Hundreds participate in First Nations protest in Windsor
First Nations protestors descended on Windsor and headed toward the Ambassador Bridge in a peaceful, yet boisterous march against the federal government.
Hundreds of supporters made the trek down the Highway 401 for a demonstration at the bridge.
Although it was officially called a Unity Walk, many were carrying Idle No More signs in support of the national Aboriginal day of action.
Chief Joe Miskokomon of the Thames First Nations says the protest was held at the foot of the Ambassador Bridge because of its historic significance.
“This is our traditional territory, where treaties were originally signed,” says Miskokomon. “This is where our people fought. This is part of our land.”
He admits the protest was an inconvenience for some.
“But we've been inconvenienced for 175 years,” he says.
Protest organizers say they but did not intend to block traffic at the border crossing, but Huron Church Road northbound was stalled around noon Wednesday. Transport trucks were being allowed through shortly after, but with major delays.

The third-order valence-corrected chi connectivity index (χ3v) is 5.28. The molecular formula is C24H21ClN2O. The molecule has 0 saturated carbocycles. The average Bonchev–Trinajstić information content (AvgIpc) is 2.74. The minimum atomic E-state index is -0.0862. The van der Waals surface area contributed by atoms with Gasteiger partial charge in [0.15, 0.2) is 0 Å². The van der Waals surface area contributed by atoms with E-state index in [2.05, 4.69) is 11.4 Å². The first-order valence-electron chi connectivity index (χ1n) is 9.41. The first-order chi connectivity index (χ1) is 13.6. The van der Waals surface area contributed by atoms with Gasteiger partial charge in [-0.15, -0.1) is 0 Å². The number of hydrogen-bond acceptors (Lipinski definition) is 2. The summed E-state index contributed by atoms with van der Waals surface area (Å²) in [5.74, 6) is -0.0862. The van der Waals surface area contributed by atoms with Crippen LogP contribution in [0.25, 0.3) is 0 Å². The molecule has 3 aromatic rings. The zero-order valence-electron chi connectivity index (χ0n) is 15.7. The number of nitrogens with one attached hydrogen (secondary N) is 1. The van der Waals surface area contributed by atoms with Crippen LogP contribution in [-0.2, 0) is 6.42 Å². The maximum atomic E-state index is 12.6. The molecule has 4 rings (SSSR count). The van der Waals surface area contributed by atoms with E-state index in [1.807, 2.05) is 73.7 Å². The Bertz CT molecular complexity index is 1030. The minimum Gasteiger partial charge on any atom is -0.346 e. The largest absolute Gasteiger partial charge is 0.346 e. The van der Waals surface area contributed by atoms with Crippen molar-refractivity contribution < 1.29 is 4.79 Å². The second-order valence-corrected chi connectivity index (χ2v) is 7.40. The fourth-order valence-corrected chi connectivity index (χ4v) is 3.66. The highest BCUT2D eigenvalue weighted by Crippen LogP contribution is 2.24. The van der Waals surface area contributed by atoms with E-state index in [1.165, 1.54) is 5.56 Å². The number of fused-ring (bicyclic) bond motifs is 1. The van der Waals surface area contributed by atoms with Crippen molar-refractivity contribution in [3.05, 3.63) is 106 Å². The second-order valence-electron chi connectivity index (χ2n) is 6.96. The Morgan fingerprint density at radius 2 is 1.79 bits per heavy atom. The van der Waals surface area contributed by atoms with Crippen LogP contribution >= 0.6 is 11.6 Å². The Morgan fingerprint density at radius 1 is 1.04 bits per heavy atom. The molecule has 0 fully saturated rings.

Windsor police Chief Al Frederick said on Twitter “the Windsor Police Service is working with Idle No More marchers to minimize the impact on travellers and to ensure order and public safety in our community.”
The group is protesting the federal government’s Bill C-45, which has already been passed. The omnibus budget bill includes changes to the Indian Act, the Navigable Waters Protection Act, and the Fisheries Act among others.
First Nations people say this event was about education, making sure all Canadians are aware of what they're fighting for.
At least six bus loads and 12 cars full of protesters gathered in Tilbury Wednesday morning. A small police presence was on scene as about 1,000 people travelled down the 401.
OPP warned motorists of potential slowdowns due to demonstrator activity. Traffic was moving about 40 kilometres per hour for most of the journey towards Windsor.